W. C. Heinz believed that only one of his pieces of daily journalism “deserved an afterlife.” “Death of a Racehorse” was written in an hour, as it happened, on Wednesday afternoon, July 27, 1949. The race was a sprint, and a horse named Air Lift was the second favorite in the mutuel pools, but probably the horse everyone was looking at. He was the “son of Bold Venture, full brother of Assault.” Assault had won the Triple Crown in 1946. It was a short race, a one-turn sprint. On that turn, Air Lift bobbled—maybe he stepped in a hole—and broke his left front ankle. The scene Heinz set, the way the horse’s death unfolded, the raw, live emotion of it all, is unmatched.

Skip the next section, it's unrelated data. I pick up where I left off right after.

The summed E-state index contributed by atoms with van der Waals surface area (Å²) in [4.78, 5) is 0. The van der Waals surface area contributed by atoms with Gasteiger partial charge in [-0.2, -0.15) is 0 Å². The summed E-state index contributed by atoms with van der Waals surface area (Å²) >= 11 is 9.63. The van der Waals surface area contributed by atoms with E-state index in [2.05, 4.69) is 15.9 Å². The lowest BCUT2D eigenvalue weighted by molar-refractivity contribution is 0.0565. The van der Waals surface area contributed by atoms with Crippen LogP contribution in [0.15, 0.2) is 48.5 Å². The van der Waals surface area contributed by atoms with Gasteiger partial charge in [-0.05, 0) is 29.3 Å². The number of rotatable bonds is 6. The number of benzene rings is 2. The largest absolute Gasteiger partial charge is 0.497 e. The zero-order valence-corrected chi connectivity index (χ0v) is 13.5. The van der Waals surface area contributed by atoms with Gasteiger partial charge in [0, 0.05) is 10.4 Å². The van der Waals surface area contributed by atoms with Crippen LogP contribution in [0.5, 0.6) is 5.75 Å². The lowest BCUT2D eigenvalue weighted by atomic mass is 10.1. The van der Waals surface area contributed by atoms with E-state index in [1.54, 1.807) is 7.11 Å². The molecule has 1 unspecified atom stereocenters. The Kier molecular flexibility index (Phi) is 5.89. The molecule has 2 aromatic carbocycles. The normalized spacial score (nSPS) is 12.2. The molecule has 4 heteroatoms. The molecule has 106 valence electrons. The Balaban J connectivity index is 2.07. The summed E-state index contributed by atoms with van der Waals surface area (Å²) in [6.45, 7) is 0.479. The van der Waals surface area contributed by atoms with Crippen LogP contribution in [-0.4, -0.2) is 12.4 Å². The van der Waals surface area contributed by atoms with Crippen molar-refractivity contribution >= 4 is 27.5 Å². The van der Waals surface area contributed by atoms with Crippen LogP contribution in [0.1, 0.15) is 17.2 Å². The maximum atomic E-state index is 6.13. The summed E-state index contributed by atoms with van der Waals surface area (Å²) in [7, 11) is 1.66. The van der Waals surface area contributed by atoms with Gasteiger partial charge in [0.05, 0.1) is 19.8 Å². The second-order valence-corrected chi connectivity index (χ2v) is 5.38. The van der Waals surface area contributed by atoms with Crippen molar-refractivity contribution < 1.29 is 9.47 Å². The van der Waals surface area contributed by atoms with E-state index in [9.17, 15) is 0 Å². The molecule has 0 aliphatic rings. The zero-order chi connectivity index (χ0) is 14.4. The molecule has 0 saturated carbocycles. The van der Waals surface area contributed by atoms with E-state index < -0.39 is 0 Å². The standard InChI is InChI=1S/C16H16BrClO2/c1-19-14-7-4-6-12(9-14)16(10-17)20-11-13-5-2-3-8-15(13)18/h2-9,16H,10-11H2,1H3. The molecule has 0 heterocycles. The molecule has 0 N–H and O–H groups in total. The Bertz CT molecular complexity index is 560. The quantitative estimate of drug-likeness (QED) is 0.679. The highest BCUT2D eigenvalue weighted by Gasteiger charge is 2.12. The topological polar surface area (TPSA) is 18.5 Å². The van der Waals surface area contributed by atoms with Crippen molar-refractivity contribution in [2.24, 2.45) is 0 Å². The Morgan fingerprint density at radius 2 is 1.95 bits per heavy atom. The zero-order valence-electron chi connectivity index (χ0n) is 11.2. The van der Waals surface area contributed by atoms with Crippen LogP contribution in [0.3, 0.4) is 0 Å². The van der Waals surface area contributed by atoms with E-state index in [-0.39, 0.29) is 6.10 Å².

It may be his best—it may be one of the finest things to ever hit newsprint—but Heinz published a more revealing article in the January 7, 1961 issue of The Saturday Evening Post...


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